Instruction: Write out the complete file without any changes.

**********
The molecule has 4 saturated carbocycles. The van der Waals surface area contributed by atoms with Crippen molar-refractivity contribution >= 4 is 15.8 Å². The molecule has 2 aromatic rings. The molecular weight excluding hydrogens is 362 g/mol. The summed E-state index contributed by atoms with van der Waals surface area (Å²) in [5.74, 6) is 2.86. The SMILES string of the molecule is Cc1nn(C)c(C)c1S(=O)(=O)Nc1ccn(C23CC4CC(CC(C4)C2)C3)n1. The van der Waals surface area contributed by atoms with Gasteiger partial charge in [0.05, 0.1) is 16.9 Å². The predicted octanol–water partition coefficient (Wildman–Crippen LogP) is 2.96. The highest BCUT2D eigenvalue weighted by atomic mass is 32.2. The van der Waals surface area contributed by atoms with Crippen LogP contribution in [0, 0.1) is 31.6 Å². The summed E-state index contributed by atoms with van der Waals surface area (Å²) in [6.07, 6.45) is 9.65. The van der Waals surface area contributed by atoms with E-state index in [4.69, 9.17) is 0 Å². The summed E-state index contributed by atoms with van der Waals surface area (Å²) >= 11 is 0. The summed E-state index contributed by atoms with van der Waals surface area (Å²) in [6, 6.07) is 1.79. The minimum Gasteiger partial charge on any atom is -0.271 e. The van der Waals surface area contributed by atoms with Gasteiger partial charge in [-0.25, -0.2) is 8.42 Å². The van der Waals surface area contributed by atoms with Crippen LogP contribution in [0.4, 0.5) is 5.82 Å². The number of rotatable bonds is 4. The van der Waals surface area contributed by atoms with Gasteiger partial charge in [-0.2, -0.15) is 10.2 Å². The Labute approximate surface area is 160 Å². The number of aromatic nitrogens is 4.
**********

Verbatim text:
The molecule has 4 saturated carbocycles. The van der Waals surface area contributed by atoms with Crippen molar-refractivity contribution >= 4 is 15.8 Å². The molecule has 2 aromatic rings. The molecular weight excluding hydrogens is 362 g/mol. The summed E-state index contributed by atoms with van der Waals surface area (Å²) in [5.74, 6) is 2.86. The SMILES string of the molecule is Cc1nn(C)c(C)c1S(=O)(=O)Nc1ccn(C23CC4CC(CC(C4)C2)C3)n1. The van der Waals surface area contributed by atoms with Gasteiger partial charge in [0.05, 0.1) is 16.9 Å². The predicted octanol–water partition coefficient (Wildman–Crippen LogP) is 2.96. The highest BCUT2D eigenvalue weighted by atomic mass is 32.2. The van der Waals surface area contributed by atoms with Crippen LogP contribution in [0, 0.1) is 31.6 Å². The summed E-state index contributed by atoms with van der Waals surface area (Å²) in [6.07, 6.45) is 9.65. The van der Waals surface area contributed by atoms with E-state index in [4.69, 9.17) is 0 Å². The summed E-state index contributed by atoms with van der Waals surface area (Å²) >= 11 is 0. The summed E-state index contributed by atoms with van der Waals surface area (Å²) in [6, 6.07) is 1.79. The minimum Gasteiger partial charge on any atom is -0.271 e. The van der Waals surface area contributed by atoms with Gasteiger partial charge in [-0.25, -0.2) is 8.42 Å². The van der Waals surface area contributed by atoms with Crippen LogP contribution in [0.4, 0.5) is 5.82 Å². The number of rotatable bonds is 4. The van der Waals surface area contributed by atoms with Gasteiger partial charge in [-0.2, -0.15) is 10.2 Å². The Labute approximate surface area is 160 Å². The number of aromatic nitrogens is 4.